The Glenwood Fund



You don’t have to be Oprah to give. Each of us can make an impact.

Connie and Kevin Johnson

Connie and Kevin Johnson are so proud to be graduates of the Cleveland public schools that they chose to name their donor-advised fund at the Cleveland Foundation after their high schools. Their Glenwood Fund, established in 2009, is a combination of Kevin’s alma mater, Glenville High School, and Connie’s, Collinwood High School. And the couple is directing the fund to benefit education.

Thirty-something years after they graduated, Kevin and Connie are successful entrepreneurs with a strong desire to give back to the community. As Connie points out, you can give of your time, talents, or treasures. And, as they talk enthusiastically about their careers and their philanthropy, it is evident that they give generously of all three.

Building a legacy

They turned to the foundation to achieve impact and build a legacy. “We wanted something that would be there, year in and year out, to help people,” says Kevin. “When we were ready to invest, we knew the Cleveland Foundation was the place to be.” 

He and Connie both trace their awareness of the foundation back to the 1980s when Steven Minter was at the helm. When they “dug deeper” into what the foundation offers, they were impressed with its expertise to “take what you want to do and translate how to do it,” says Kevin, whether that is helping to qualify recipients or investing money for growth.

“We wanted something that would be there, year in and year out, to help people.”

In April 2012, Kevin worked with the foundation to set up a scholarship fund to honor his brother who died in 2008. The Lamont S. Johnson scholarship will be awarded to an undergraduate student majoring in speech pathology at Cleveland State University.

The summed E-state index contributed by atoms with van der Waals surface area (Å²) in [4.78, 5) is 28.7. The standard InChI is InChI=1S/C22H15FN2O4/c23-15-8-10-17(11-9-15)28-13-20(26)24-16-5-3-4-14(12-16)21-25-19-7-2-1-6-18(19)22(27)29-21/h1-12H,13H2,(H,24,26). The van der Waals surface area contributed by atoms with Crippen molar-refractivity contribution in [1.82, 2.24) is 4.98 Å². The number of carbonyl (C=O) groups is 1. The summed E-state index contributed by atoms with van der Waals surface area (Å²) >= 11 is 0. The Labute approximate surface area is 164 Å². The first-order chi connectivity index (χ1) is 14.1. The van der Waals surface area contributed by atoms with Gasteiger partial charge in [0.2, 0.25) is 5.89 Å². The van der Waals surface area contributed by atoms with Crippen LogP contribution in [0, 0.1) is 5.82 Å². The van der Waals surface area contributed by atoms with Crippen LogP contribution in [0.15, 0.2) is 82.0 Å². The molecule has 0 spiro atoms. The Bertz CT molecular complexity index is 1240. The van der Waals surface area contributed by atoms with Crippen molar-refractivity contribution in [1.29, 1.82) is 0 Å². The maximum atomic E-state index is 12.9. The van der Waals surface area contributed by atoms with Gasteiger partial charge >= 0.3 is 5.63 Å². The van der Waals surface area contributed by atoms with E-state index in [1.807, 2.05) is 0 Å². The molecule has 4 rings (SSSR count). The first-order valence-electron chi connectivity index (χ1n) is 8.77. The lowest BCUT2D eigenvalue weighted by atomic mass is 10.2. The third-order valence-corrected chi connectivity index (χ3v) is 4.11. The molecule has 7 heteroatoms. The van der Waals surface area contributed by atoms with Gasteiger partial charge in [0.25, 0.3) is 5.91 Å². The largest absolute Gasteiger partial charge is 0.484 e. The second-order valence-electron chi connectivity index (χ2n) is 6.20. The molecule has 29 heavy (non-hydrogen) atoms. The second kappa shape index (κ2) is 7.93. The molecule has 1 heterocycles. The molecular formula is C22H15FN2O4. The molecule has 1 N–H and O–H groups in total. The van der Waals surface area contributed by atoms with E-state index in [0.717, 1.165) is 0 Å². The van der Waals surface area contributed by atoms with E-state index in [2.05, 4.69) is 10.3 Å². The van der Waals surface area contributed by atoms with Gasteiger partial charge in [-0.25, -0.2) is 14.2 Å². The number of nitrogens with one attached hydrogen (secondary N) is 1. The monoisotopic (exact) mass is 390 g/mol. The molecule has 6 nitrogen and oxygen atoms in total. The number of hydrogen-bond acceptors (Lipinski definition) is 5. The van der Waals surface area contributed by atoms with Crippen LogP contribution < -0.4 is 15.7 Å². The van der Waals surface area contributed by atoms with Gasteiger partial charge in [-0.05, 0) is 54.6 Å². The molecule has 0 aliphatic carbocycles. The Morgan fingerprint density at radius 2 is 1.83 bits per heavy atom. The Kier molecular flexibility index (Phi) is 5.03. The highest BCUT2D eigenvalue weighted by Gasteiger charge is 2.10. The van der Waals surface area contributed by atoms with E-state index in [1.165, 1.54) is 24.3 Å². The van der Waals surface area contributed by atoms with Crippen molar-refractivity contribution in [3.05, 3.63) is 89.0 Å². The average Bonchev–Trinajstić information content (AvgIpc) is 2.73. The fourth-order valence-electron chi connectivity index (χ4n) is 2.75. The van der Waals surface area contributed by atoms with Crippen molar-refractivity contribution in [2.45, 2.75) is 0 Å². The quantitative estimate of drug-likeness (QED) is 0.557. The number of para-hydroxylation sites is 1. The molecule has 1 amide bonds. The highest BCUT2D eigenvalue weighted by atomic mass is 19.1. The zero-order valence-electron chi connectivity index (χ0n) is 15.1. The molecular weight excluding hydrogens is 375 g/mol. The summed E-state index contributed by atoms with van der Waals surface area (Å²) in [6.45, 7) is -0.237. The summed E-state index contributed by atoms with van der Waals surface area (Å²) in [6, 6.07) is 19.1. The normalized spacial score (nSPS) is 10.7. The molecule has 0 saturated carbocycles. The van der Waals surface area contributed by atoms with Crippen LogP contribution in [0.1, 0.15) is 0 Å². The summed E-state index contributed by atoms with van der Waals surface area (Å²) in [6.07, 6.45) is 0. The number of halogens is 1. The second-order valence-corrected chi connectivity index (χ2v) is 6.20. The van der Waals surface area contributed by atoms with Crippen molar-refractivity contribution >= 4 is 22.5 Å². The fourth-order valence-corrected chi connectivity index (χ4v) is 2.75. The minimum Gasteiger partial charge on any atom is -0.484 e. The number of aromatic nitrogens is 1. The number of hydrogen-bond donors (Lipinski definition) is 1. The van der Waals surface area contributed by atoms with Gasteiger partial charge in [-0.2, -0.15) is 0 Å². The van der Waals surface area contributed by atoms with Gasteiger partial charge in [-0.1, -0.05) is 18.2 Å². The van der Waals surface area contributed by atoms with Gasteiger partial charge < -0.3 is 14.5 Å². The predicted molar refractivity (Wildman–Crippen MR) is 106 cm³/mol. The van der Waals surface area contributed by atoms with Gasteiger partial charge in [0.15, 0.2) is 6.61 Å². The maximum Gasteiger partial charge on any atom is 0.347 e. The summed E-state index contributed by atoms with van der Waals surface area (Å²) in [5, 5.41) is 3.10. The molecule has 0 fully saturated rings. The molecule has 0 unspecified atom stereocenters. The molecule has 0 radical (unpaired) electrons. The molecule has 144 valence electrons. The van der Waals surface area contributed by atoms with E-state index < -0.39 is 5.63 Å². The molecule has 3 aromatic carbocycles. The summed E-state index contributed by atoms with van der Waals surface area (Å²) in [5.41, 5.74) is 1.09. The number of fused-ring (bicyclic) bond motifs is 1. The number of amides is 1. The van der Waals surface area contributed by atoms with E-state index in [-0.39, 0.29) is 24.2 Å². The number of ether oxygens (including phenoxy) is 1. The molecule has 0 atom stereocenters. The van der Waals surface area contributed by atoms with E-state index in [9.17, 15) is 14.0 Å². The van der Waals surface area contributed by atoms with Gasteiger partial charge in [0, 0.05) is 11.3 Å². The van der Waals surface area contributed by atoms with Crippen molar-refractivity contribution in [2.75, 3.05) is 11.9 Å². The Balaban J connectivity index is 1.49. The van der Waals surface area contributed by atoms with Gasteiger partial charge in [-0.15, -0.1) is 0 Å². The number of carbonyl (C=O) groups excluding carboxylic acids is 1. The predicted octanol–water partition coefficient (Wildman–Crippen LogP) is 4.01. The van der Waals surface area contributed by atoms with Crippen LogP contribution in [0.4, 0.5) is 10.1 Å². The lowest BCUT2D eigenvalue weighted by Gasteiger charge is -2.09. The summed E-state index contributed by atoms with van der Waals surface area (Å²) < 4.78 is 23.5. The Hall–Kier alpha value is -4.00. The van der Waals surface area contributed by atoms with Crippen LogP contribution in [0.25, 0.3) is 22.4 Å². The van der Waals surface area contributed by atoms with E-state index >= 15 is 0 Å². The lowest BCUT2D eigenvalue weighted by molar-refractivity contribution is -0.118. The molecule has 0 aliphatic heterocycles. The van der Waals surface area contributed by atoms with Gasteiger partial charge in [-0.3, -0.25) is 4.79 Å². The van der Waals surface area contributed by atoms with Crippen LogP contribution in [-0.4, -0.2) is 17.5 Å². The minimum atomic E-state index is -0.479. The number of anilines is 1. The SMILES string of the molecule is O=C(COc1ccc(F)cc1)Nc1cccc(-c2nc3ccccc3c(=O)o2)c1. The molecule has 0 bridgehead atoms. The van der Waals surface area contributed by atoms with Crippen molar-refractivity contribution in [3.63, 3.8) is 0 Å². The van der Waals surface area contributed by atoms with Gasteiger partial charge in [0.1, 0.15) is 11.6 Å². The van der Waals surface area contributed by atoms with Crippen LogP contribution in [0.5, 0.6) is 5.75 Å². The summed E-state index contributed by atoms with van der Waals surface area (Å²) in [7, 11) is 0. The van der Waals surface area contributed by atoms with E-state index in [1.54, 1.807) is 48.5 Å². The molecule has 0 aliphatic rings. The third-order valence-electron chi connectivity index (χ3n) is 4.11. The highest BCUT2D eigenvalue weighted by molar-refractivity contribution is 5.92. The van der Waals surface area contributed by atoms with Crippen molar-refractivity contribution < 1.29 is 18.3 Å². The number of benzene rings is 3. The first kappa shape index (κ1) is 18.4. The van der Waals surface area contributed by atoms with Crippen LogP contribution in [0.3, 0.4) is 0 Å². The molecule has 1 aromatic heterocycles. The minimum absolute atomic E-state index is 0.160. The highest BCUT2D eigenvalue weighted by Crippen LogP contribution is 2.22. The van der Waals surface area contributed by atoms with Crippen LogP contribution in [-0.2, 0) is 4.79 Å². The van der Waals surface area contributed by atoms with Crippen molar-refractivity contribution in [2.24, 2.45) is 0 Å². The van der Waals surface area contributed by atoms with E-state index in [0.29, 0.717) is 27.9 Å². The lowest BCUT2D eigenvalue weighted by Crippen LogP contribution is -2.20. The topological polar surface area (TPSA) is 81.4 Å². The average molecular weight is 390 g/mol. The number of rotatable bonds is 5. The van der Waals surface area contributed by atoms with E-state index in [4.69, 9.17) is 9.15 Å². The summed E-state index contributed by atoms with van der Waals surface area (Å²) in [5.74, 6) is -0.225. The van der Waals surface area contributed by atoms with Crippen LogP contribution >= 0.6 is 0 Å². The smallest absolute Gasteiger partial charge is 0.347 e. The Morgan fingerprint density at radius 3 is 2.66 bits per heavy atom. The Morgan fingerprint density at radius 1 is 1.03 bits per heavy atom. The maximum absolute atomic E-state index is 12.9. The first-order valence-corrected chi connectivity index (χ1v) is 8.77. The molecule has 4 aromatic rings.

“He was such an inspiration and helped so many people,” says Kevin, who credits his brother with sparking his desire to volunteer in organizations such as Big Brothers Big Sisters and Habitat for Humanity.

The Johnsons’ careers are dedicated to serving the elderly. Their Visiting Angels business, part of a national franchise, helps older adults live as independently as possible in their own homes.  Kevin is chairman of Fairhill Partners, a 9.5-acre campus that houses more than 35 businesses, many of which support seniors, including Visiting Angels.

Connie is co-chair of the foundation’s African American Philanthropy Committee, and she and Kevin are both instrumental in its biannual summit to increase awareness within the African American community about charitable giving. 

“You don’t have to be Oprah to give,” says Connie.  “Each of us can make an impact.”